Thursday, June 06, 2019

A Healing Land

—Poems and Photos by Taylor Graham, Placerville, CA


Shall the weather change?
Pond’s a puddle without rain.

What was this land once?
Of redbud and of willow
they wove baskets for bounty.

Where gold is treasure,
men with picks, shovels and hands
reworked the creek’s path.
What harvest in broken rock
left in heaps?
Wildflowers in
spring, and summer’s golden grass.

Where we saw small frogs,
willow has overtaken
the summer’s hard-baked shoreline.
Might its branches sing now with
all the season’s thicket birds.

Where are the egret
of wetlands across the pond,
and great blue heron?

In autumn-light wild geese trail
their wakes across shrunken pond.

We walk this morning
gleaning image on image
of a healing land.


White silhouette
in a weedy field—a bird’s
infinite patience—
it lifts off over my head,
great wings not waving goodbye.


Gone are the sheep of all seasons, forever escaping their fences in search of greener pasture. Now their field’s invaded by bunchgrass—waist-high, still green long after foxtail, brome, and clover have faded to color-of-bone. What kind of grass, I wonder. Fescue, the nurseryman tells me, good for grazing. Not a pest-plant. Let it crowd out star thistle and annual grasses with their barbed-awns. I tell him I never noticed fescue till the sheep were gone; they must have loved it clear down to the root.

black phoebe’s hawking
insects my mower stirs up—
this field all alive


Chickens of another spring
would have pecked this henyard
to bare soil. Our chickens are gone
to a better place, acres of green
where no thieving ground-squirrels
gorge on chicken feed and pilfer
chickens’ eggs. We’re left
with vacant henyard overgrown
in bull-thistle. My weed-
eater uncovers the chickens’
dusting wallows. How they loved
to loll in blessing of spring sun.
Sometimes I miss our chickens.


    a Boketto for Wakamatsu Pond
I observed a girl
creating this pond with brush
and watercolors,
a rippled instant captured
forever on flat canvas.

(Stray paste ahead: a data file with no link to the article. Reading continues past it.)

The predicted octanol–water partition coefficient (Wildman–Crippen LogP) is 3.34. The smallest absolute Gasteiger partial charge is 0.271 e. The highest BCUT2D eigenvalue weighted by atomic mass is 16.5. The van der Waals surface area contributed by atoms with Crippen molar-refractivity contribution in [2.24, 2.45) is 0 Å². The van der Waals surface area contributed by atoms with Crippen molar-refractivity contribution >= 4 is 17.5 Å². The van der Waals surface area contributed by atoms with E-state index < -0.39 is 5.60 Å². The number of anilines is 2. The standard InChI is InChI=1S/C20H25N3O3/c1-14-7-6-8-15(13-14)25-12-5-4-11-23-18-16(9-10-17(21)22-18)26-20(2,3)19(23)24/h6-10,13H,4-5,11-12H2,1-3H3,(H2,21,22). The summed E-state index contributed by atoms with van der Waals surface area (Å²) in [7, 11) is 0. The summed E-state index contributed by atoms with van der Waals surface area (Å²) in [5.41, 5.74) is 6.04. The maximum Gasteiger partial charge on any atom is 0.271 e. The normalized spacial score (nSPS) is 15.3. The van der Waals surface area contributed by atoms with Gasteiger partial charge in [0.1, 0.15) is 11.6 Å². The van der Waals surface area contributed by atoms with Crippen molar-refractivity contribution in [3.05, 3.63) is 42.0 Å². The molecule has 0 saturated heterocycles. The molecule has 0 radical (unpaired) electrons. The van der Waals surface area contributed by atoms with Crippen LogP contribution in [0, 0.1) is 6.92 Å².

kingfisher and I
watching wavering colors
of sky over fish


On unmown grass, bright
as sunrise on a tall green
stalk—one red poppy!
How did it get here, and why?
emblazoning unplanned day.

Today’s LittleNip:

—Taylor Graham

This golden flower
in a field of fading green—
a fairy flower
where I thought just brittle weeds
waiting for the bulldozer.


Thank you, Taylor Graham. for today’s fine poems and photos, in addition to your work with Katy Brown on putting together poetry for all four days of this weekend’s WakamatsuFest150 at Wakamatsu Farm in Placerville, which begins today at 10am. See also yesterday’s article in
The Sacramento Bee at Plenty of fun and frolic of all kinds, including poetry!

For more about the Boketto form, see or (The latter site has lots of brain-busting forms that I bet you never heard of.)

And tonight at 8pm, Poetry in Davis features Brad Buchanan and Sac. Poetry Center President Stuart Canton, plus open mic, at John Natsoulas Gallery, 521 First St. in Davis. Scroll down to the blue column (under the green column at the right) for info about these and other upcoming poetry events in our area—and note that more may be added at the last minute.

—Medusa, celebrating poetry!

 Wakamatsu Farm

Photos in this column can be enlarged by
clicking on them once, then clicking on the x
in the top right corner to come back to Medusa.